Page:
Virtual money in real trouble

Virtual Money in Real Trouble | DeepTech | Cryptocurrency - nextrends Asia

In the budget speech of 2018, India’s finance minister said “The Government does not consider cryptocurrencies legal tender or coin and will take all measures to eliminate the use of these crypto assets in financing illegitimate activities or as part of the payment system. The Government will explore use of blockchain technology proactively for ushering in a digital economy.”

This statement became the guiding principle for the committee constituted in 2017 to study various issues related to the use of virtual currencies in India. Two years later (February 2019), the committee, headed by Subhash Chandra Garg (India’s finance secretary), presented its report recommending a complete ban on the use of cryptocurrencies in the county, to the widespread dismay of the Indian business community.

The report stated the ambiguity of the nature of private cryptocurrencies as a primary reason for the ban. It highlighted three main risks –

  1. Risk for consumers: It is argued that the price of a cryptocurrency is mainly driven by speculation and, hence, is highly volatile. The irreversibility of transactions would not allow wrong transactions to be redressed. Referring to several known fraud cases (mainly outside India), the committee concludes that consumers (particularly ‘unsophisticated’ consumers) need to be protected.
  2. Risk of financing of criminal and terrorist activities: The report refers to the high risk of fraud as well as of financing criminal and terrorist activities due to the pseudonymity of virtual currencies.
  3. Risk to the financial system: Cryptocurrencies are seen as a threat to the financial system and the economy. Central banks would no longer be able exert their mandates entirely as they would have no control over the supply of money in the economy. One of the key recurring arguments is that private cryptocurrencies (the Committee calls them non-official digital currencies) do not have the status of legal tender, and thus, have no intrinsic value. Therefore, cryptocurrencies cannot serve the purpose of a currency, concludes the report.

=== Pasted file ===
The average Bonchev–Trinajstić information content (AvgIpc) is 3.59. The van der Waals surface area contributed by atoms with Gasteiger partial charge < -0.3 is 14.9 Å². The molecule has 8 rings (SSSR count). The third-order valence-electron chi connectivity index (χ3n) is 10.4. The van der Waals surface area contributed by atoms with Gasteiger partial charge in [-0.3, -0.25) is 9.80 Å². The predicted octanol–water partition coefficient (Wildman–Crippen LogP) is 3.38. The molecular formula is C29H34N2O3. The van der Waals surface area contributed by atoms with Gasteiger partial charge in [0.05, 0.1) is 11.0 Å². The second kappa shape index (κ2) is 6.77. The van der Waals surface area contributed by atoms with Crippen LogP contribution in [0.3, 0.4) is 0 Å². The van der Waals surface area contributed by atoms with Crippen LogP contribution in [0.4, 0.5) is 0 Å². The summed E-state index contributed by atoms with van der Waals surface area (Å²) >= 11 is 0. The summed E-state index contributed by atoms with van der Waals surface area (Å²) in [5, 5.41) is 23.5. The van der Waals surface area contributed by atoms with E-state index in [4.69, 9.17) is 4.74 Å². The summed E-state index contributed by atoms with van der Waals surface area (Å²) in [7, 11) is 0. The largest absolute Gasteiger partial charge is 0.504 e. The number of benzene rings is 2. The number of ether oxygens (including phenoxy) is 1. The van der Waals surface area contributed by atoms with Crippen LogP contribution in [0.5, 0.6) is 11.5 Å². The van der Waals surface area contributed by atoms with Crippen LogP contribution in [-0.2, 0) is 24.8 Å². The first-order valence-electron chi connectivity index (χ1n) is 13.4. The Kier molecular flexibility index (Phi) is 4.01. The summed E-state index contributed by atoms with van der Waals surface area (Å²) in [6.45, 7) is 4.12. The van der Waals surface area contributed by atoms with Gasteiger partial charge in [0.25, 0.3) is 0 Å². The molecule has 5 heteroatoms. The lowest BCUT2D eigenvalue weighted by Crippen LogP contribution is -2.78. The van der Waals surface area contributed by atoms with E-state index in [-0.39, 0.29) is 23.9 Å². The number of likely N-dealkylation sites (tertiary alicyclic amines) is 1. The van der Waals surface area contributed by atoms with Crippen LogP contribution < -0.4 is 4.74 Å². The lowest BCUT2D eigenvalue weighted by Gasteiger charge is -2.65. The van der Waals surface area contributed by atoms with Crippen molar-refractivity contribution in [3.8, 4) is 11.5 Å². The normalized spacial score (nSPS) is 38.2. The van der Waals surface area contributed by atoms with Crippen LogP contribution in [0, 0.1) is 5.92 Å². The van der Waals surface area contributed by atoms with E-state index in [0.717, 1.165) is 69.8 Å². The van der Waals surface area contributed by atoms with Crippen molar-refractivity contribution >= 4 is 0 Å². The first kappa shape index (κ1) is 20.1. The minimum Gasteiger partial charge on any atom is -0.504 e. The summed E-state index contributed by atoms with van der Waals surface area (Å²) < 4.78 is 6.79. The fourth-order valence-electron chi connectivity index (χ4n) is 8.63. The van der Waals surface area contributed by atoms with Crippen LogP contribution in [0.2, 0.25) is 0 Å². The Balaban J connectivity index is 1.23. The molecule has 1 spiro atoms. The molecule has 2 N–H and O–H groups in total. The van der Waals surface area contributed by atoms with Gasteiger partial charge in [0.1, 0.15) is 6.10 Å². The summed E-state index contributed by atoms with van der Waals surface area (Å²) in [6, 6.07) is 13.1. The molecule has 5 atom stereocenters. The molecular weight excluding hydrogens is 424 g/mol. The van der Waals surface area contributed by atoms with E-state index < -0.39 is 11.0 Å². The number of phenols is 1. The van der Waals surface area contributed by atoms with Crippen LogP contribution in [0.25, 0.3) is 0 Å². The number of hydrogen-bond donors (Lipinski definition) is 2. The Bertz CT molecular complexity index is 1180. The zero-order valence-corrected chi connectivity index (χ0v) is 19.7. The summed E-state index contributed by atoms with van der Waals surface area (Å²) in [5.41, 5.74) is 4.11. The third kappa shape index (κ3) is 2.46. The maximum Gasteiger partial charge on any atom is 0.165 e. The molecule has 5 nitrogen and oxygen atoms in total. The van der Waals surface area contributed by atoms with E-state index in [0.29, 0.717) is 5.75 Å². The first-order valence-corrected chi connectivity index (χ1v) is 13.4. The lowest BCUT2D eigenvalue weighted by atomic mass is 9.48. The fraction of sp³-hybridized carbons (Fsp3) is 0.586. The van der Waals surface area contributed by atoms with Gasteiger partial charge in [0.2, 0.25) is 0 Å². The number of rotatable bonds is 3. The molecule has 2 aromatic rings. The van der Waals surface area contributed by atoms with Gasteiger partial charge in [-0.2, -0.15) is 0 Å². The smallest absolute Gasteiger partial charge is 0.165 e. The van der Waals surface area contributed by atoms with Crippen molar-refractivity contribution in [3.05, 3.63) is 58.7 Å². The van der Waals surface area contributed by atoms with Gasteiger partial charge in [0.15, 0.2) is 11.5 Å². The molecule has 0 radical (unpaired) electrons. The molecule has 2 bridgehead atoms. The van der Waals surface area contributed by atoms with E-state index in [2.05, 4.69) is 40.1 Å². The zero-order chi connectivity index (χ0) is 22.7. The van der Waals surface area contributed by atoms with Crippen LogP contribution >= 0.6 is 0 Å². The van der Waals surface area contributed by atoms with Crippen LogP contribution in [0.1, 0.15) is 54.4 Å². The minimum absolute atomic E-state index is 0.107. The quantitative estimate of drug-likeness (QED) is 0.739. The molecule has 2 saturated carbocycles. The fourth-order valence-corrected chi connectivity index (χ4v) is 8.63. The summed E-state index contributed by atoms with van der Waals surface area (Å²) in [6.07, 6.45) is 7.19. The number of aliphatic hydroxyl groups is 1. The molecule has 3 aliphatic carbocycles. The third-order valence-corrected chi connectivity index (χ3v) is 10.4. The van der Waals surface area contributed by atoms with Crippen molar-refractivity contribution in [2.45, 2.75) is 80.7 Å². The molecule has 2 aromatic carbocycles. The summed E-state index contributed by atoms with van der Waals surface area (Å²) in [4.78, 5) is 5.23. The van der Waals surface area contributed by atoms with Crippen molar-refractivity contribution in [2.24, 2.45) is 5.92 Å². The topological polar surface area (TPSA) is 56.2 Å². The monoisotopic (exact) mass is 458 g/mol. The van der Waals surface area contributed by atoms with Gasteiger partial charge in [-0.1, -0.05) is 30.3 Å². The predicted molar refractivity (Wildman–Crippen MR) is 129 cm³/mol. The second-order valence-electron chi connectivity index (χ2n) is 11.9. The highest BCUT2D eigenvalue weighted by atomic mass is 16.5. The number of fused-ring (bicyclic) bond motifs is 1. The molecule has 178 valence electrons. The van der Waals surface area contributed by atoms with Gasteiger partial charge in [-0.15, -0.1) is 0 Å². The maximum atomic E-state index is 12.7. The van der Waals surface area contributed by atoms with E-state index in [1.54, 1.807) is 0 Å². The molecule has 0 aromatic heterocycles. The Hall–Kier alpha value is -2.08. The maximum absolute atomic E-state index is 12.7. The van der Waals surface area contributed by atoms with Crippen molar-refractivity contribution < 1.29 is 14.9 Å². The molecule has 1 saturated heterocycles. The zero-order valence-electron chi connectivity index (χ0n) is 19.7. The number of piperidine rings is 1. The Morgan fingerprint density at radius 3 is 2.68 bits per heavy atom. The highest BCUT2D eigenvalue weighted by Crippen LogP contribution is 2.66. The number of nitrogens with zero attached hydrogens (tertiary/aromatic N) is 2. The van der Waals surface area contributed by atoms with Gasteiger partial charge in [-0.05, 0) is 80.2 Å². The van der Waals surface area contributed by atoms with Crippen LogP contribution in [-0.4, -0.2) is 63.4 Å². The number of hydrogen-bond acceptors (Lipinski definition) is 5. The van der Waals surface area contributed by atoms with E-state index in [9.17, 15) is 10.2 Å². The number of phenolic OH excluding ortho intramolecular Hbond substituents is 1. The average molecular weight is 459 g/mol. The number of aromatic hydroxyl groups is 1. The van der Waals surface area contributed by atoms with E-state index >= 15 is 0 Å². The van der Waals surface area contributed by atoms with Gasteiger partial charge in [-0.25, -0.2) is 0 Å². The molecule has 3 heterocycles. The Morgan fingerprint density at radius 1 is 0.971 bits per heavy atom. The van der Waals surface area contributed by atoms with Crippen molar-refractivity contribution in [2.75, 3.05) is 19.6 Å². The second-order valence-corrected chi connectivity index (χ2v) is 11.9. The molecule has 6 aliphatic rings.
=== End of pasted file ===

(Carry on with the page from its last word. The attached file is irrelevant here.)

The Committee has gone to the extent of proposing a penalty of upto 10 years of imprisonment to those found dealing in cryptocurrencies.

The business community in India has largely been critical of the recommendations of the committee. The industry body National Association of Software and Services Companies (Nasscom) in a statement said, “Nasscom believes that the recent proposal of the Inter-ministerial Committee of the government to ban all cryptocurrencies barring those that are backed by the government, is not the most constructive measure. Instead, the government should work towards developing a risk-based framework to regulate and monitor cryptocurrencies and tokens.”

However, Supreme Court lawyer Vijay Pal Dhalmia, a keen advocate of crypto ban, took a different view on the matter. He said, “It’s a step in the right direction. This will finally end the economic anarchy that cryptocurrencies in India had created. With such stringent actions which include up to 10 years of jail as punishment and up to INR 25 Cr of penalty, the government will be able to contain illegal tradings”.

The Committee has expressed its openness to the idea of central bank digital currencies (CBDC) or ‘digital rupees’ as an alternative to private cryptocurrencies. It has also strongly supported the use of Distributed Ledger Technologies (DLTs) in delivering financial services and increasing administrative efficiency. Whether or not blockchain technologies such as DLT can be boosted while banning cryptocurrencies, remains to be seen.

The recommendations of the report are currently under review by the Government of India (GoI). GoI has always been vocal about its dislike of crypto assets. However, it is yet to enforce a blanket ban on them. The crypto supporters in India are hopeful that the new Minister of Finance will keep their concerns in mind and soften the proposed stance. Given its keen interest in digitising various sectors of the Indian economy, it is not inconceivable that (upon review) GoI may take a less stringent approach to the matter. Till then, it is a waiting game for the crypto community in the country.

Update from March 2020: The Supreme Court of India has revoked the ban on cryptocurrency trading in the country, imposed by the Reserve Bank of India in 2018. The decision was made after receiving several petitions against the ban from organisations that were trading in crypto or were intending to do so. 

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